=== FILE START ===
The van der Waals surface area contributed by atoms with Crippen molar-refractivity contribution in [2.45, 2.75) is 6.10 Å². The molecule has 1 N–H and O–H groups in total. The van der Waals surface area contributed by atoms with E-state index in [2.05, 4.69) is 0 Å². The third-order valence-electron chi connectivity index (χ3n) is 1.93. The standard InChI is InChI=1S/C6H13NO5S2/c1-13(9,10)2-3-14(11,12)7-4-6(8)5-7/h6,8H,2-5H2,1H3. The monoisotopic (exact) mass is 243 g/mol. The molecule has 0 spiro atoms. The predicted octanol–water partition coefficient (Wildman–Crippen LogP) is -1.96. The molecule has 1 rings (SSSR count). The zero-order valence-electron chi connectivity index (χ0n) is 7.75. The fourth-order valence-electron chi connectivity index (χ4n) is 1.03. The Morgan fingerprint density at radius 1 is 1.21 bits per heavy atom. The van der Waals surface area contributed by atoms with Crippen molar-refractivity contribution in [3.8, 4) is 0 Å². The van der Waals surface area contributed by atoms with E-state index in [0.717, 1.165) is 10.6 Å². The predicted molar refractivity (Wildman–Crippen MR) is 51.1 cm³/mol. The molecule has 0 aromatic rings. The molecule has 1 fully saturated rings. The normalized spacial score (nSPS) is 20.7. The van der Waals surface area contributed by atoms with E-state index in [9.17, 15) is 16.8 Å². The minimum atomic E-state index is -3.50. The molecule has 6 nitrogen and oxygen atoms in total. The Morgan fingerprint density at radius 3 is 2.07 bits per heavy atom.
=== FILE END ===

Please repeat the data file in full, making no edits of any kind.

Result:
The van der Waals surface area contributed by atoms with Crippen molar-refractivity contribution in [2.45, 2.75) is 6.10 Å². The molecule has 1 N–H and O–H groups in total. The van der Waals surface area contributed by atoms with E-state index in [2.05, 4.69) is 0 Å². The third-order valence-electron chi connectivity index (χ3n) is 1.93. The standard InChI is InChI=1S/C6H13NO5S2/c1-13(9,10)2-3-14(11,12)7-4-6(8)5-7/h6,8H,2-5H2,1H3. The monoisotopic (exact) mass is 243 g/mol. The molecule has 0 spiro atoms. The predicted octanol–water partition coefficient (Wildman–Crippen LogP) is -1.96. The molecule has 1 rings (SSSR count). The zero-order valence-electron chi connectivity index (χ0n) is 7.75. The fourth-order valence-electron chi connectivity index (χ4n) is 1.03. The Morgan fingerprint density at radius 1 is 1.21 bits per heavy atom. The van der Waals surface area contributed by atoms with Crippen molar-refractivity contribution in [3.8, 4) is 0 Å². The van der Waals surface area contributed by atoms with E-state index in [0.717, 1.165) is 10.6 Å². The predicted molar refractivity (Wildman–Crippen MR) is 51.1 cm³/mol. The molecule has 0 aromatic rings. The molecule has 1 fully saturated rings. The normalized spacial score (nSPS) is 20.7. The van der Waals surface area contributed by atoms with E-state index in [9.17, 15) is 16.8 Å². The minimum atomic E-state index is -3.50. The molecule has 6 nitrogen and oxygen atoms in total. The Morgan fingerprint density at radius 3 is 2.07 bits per heavy atom.